Sunday, 25 March 2018

Boredom in the Bunker

I am halfway through Julia Baird's remarkable Victoria: The Queen - An Intimate Biography of the Woman Who Ruled an Empire (2016), a 700+ page history. I am loving this book and regret I don't have more time to read.

I decided to take a break from the Queen to breeze through a quick novel. I greatly enjoyed reading The Mysterious Affair at Styles (1920) last year, so thought I would continue Agatha Christie's adventures with Hercule Poirot in his second outing, The Murder on the Links (1923).

I was a bit worried about this book because I hate golf - ('a good walk spoiled' attributed to Mark Twain) - but fortunately one needs to know nothing about golf to appreciate this novel.  The story takes place on a golf course in France where a body is found, yet presumably no golf is ever played.

Narrated by Captain Hastings, the story centres on the murder of Paul Renauld, a French-Canadian businessman who has been stabbed in the back. His wife had been tied up by two masked men who broke into their home. Poirot is called to the scene to investigate alongside his rival, the local detective Monsieur Giraud.

Who had motive and opportunity to commit such a crime? Could it have been Renauld's son Jack who was about to depart for South America? Was it Madame Daubreuil, a neighbour who may or may not have been blackmailing the Renaulds? Was it the mysterious woman the dimwitted Hastings let in to the murder scene? Or does the case have links to events more than twenty years ago?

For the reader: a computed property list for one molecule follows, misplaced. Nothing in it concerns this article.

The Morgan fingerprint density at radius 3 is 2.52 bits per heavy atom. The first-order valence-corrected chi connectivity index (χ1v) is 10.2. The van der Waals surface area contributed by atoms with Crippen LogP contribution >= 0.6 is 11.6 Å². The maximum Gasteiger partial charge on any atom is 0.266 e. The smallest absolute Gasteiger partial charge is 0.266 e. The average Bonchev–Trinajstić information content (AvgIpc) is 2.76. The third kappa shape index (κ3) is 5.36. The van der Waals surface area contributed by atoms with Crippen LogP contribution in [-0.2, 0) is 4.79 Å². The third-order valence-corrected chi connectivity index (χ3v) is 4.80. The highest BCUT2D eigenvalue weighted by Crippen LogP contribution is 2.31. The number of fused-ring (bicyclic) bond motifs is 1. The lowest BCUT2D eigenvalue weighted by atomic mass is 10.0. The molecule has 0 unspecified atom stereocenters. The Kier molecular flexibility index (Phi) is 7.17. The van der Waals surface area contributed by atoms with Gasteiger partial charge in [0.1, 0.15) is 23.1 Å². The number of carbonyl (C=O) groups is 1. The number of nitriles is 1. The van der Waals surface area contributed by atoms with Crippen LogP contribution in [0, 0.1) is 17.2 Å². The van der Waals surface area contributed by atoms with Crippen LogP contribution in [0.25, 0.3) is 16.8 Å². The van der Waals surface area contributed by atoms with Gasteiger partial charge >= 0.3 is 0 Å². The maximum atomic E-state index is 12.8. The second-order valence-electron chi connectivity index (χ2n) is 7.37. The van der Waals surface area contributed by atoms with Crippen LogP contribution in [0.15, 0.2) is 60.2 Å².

To say I found this novel disappointing is an understatement. I could not get in to the rhythm of this book. There were so many red herrings, possible suspects, and theories of the case that it was hard to keep track. Hastings was incredibly annoying with his simplistic commentary and stupid antics. Ultimately I was bored and did not care whodunnit or howdunnit. I think Christie greatly overcomplicated and embellished the plotting of what is essentially a Midsomer Murder. 

While I will not give up on reading more Hercule Poirot, I will wait some time before moving on to The Murder of Roger Ackroyd (1926). But for now, it is back to Queen Victoria!